Test Driven Development (TDD) and Windows Phone 7

Written by Simon Guest

Kylen, my 6 year old son, is really into world flags. At home we have a sheet of around 200 flags from across the globe, and he’s pretty close at reciting all of them (and certainly much better than Mom and Dad!).

Spending a couple of hours over labor day last month, I set myself a task of building a “Flag Matching” application for Windows Phone 7 (WP7). My goal was twofold: Build a simple application that he can use (and that I can offer on the marketplace), and at the same time, look into some of the TDD best practices for developing a WP7 application.

Flag

The application itself is simple enough. As shown above, the player gets presented with a picture of a flag, and four possible countries (of which only one is correct). A game consists of 20 flags, and the application maintains a high score table.

During development of the application, this is what I found:

Setting up TDD for Windows Phone 7

As a new developer for Windows Phone 7, one of the first things you’ll quickly discover is that there is no option for a test project within the IDE. After creating a WP7 solution, I searched for the “WP7 Test Project” template, but to no avail…

Add New Item

A quick search on the Web will offer up a few alternatives and chances are, you’ll quickly reach Jeff Wilcox’s session on Unit Testing Silverlight & Windows Phone Applications from MIX10. This is a really good session, however the recommended approach (using a Silverlight-based unit test framework) can be somewhat limited.

In my opinion, although it works well for small numbers of tests, not having unit tests outside the emulator makes it difficult for large test suites, using any continuous integration, and integrating with the IDE.

If unit tests in the emulator don’t work for you either, here’s a workaround:

In your solution, create a new project of type Windows Phone Class Library.

Solution

Name it appropriately (I called mine FlagMatch.Test) and include a reference to the original Windows Phone project (FlagMatch). Add the NUnit unit test framework library as a reference (I’m using v2.0.50727) and write your tests as you normally would (of course, specific to the NUnit syntax).

[TestFixture]
public class FlagModelTests
{
    [Test]
    public void TestFourRandomFlags_AllUnique()
    {
        Assert.AreEqual(4, Flag.FourRandom.GroupBy(f => f.Name).Select(f => f).Count());
    }
}

Once you have a set of tests, you can then integrate these within Visual Studio. I’ve had reasonable luck with Visual NUnit, a free IDE plug in that works well with many versions of Visual Studio.

Nunit

Alternatively, if you use ReSharper, you’ll find that their IDE integration works great also.

Sessions

My preference is to use ReSharper as it works well with with another JetBrains product called dotCover – for which you can use to analyze test code coverage in your Windows Phone application.

Although you’ll find the majority of your unit tests will work great, you may well come across some strange errors. Most of these will be related to operations on the phone that cannot be replicated outside the emulator. For example, accessing isolated storage or referring to embedded resources/images as part of the project works well within the emulator, but not so much from a class library.

To get around this, you’ll need to create some mock objects to handle these operations. In my test project, I have a MockStorageProvider that I use in place of calls to isolated storage:

[Test]
public void TestResumeButton_NotVisibleOnStartup()
{
    MainViewModel viewModel = new MainViewModel(new MockStorageProvider());
    Assert.AreEqual(Visibility.Collapsed, viewModel.ResumeGameButtonVisibility);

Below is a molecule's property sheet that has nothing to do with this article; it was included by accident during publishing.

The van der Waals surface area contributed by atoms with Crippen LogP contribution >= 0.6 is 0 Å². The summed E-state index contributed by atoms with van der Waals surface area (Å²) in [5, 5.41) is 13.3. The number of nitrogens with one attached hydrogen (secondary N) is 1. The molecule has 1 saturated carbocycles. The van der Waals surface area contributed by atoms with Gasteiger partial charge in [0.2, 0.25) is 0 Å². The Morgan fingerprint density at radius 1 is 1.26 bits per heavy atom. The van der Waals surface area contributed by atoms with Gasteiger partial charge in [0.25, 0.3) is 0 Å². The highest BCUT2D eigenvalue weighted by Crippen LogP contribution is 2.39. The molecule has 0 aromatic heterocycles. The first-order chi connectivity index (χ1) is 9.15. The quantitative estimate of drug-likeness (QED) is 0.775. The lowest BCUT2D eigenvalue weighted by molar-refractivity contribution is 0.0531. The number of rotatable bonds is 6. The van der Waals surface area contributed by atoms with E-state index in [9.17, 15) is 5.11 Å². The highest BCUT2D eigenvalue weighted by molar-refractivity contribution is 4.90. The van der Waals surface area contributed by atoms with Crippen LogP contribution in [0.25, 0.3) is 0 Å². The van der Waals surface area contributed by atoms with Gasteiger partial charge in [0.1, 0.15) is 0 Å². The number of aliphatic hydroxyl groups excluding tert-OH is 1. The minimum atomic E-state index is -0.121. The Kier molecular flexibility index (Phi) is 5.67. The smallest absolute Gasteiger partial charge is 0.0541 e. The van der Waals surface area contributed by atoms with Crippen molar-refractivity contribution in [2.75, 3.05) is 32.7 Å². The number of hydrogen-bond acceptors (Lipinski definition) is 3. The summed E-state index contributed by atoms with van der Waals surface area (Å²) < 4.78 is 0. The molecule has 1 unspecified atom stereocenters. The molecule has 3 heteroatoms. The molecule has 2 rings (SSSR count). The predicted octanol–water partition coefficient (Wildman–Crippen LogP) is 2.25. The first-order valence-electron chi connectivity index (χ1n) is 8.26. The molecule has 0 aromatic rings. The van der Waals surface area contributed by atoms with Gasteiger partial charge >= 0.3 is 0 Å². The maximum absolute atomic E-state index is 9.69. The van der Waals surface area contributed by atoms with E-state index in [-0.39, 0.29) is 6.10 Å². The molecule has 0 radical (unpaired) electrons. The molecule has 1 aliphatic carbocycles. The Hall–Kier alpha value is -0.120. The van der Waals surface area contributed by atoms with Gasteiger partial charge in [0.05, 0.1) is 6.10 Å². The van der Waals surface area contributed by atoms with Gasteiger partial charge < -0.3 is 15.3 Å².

}

As you can see, I pass the mock object to the view model (more on this in the next section) as an optional constructor parameter. All storage operations then use this MockStorageProvider instead of writing to isolated storage (which would have generated an exception during the tests). This also has the advantage that I can add additional tests within the mock object to ensure that the storage provider is being called correctly from the application.

Using MVVM with WP7

For anyone with experience of testing Silverlight projects, you’ll know that although XAML provides a code separation layer, testing parts of the UI (e.g. actions when a button is pressed) can still be difficult. This can be overcome by using a pattern called MVVM (Model View ViewModel). I’m not going to go into the details of MVVM here (there are plenty of other resources that do a great job) other than to say it can be used for WP7 applications with a little tweaking. The core reason is that WP7 is based largely on the SL3 codebase, which does not contain a complete commanding event model.

There are a couple of approaches in order to get MVVM working on WP7. The first would be to reuse one of the existing samples/libraries available today. Your mileage may vary (as I found some were designed for pre-RTM versions), although I’ve heard good reviews about Laurent Bugnion’s MVVMLite project.

If instead you’d like to learn how implement this yourself, here is how I achieved it:

First, you should create a view model base. Assuming you are going to have multiple view models (I ended up with one per page), it’s a good idea.

public class ViewModelBase : INotifyPropertyChanged
{
    public event PropertyChangedEventHandler PropertyChanged;

    public void NotifyPropertyChanged(String propertyName)
    {
        if (PropertyChanged != null)
        {
            PropertyChanged(this, new PropertyChangedEventArgs(propertyName));
        }
    }
}

Next, create your view model, inheriting from ViewModelBase.

public class MainViewModel : ViewModelBase
{
    public string NewGameButtonTitle
    {
        get { return AppResources.NewGameButtonTitle; }
    }

    public NewGameCommand NewGameButton
    {
        get
        {
            return new NewGameCommand();
        }
    }
}

For the purposes of this sample code, let’s imagine that we have a single page with a “New Game” button. As you can see above, the view model contains two properties – one for the title of the button, the second for the command that this button will be bound to.

In order to implement the commands, you’ll need a couple of things. The first is a command service:

public static class CommandService
{
    private static readonly DependencyProperty _commandProperty;

    static CommandService()